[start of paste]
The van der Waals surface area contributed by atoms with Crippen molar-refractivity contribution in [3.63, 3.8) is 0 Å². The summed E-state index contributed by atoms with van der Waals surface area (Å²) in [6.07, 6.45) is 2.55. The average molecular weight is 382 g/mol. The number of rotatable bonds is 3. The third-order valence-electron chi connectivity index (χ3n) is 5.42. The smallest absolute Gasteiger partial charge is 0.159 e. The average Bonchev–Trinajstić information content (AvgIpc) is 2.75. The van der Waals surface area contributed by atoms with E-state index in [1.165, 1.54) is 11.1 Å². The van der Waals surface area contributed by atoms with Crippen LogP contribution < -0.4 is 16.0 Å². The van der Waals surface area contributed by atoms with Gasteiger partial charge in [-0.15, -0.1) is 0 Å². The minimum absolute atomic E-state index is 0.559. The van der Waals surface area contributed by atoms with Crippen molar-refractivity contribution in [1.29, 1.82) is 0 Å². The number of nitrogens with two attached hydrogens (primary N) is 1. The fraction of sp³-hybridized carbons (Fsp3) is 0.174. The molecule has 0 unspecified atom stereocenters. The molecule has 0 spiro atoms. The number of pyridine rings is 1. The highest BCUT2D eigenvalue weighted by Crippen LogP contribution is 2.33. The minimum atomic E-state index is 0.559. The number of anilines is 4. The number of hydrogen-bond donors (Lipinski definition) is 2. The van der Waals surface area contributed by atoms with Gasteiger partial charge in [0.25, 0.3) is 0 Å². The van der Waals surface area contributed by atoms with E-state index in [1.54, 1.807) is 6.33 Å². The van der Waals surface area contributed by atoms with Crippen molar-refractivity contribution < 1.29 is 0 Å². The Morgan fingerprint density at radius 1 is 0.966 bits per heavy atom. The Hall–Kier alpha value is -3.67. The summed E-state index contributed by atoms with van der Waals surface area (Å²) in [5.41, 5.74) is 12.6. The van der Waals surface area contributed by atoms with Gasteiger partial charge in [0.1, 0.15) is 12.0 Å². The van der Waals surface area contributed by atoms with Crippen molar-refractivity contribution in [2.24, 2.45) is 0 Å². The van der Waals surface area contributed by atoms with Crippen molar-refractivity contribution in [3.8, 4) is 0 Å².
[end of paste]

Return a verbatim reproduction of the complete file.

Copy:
The van der Waals surface area contributed by atoms with Crippen molar-refractivity contribution in [3.63, 3.8) is 0 Å². The summed E-state index contributed by atoms with van der Waals surface area (Å²) in [6.07, 6.45) is 2.55. The average molecular weight is 382 g/mol. The number of rotatable bonds is 3. The third-order valence-electron chi connectivity index (χ3n) is 5.42. The smallest absolute Gasteiger partial charge is 0.159 e. The average Bonchev–Trinajstić information content (AvgIpc) is 2.75. The van der Waals surface area contributed by atoms with E-state index in [1.165, 1.54) is 11.1 Å². The van der Waals surface area contributed by atoms with Crippen LogP contribution < -0.4 is 16.0 Å². The van der Waals surface area contributed by atoms with Gasteiger partial charge in [-0.15, -0.1) is 0 Å². The minimum absolute atomic E-state index is 0.559. The van der Waals surface area contributed by atoms with Crippen molar-refractivity contribution in [1.29, 1.82) is 0 Å². The number of nitrogens with two attached hydrogens (primary N) is 1. The fraction of sp³-hybridized carbons (Fsp3) is 0.174. The molecule has 0 unspecified atom stereocenters. The molecule has 0 spiro atoms. The number of pyridine rings is 1. The highest BCUT2D eigenvalue weighted by Crippen LogP contribution is 2.33. The minimum atomic E-state index is 0.559. The number of anilines is 4. The number of hydrogen-bond donors (Lipinski definition) is 2. The van der Waals surface area contributed by atoms with Gasteiger partial charge in [0.25, 0.3) is 0 Å². The van der Waals surface area contributed by atoms with E-state index in [1.54, 1.807) is 6.33 Å². The van der Waals surface area contributed by atoms with Crippen molar-refractivity contribution < 1.29 is 0 Å². The Morgan fingerprint density at radius 1 is 0.966 bits per heavy atom. The Hall–Kier alpha value is -3.67. The summed E-state index contributed by atoms with van der Waals surface area (Å²) in [5.41, 5.74) is 12.6. The van der Waals surface area contributed by atoms with Gasteiger partial charge in [0.1, 0.15) is 12.0 Å². The van der Waals surface area contributed by atoms with Crippen molar-refractivity contribution in [2.24, 2.45) is 0 Å². The van der Waals surface area contributed by atoms with Crippen molar-refractivity contribution in [3.8, 4) is 0 Å².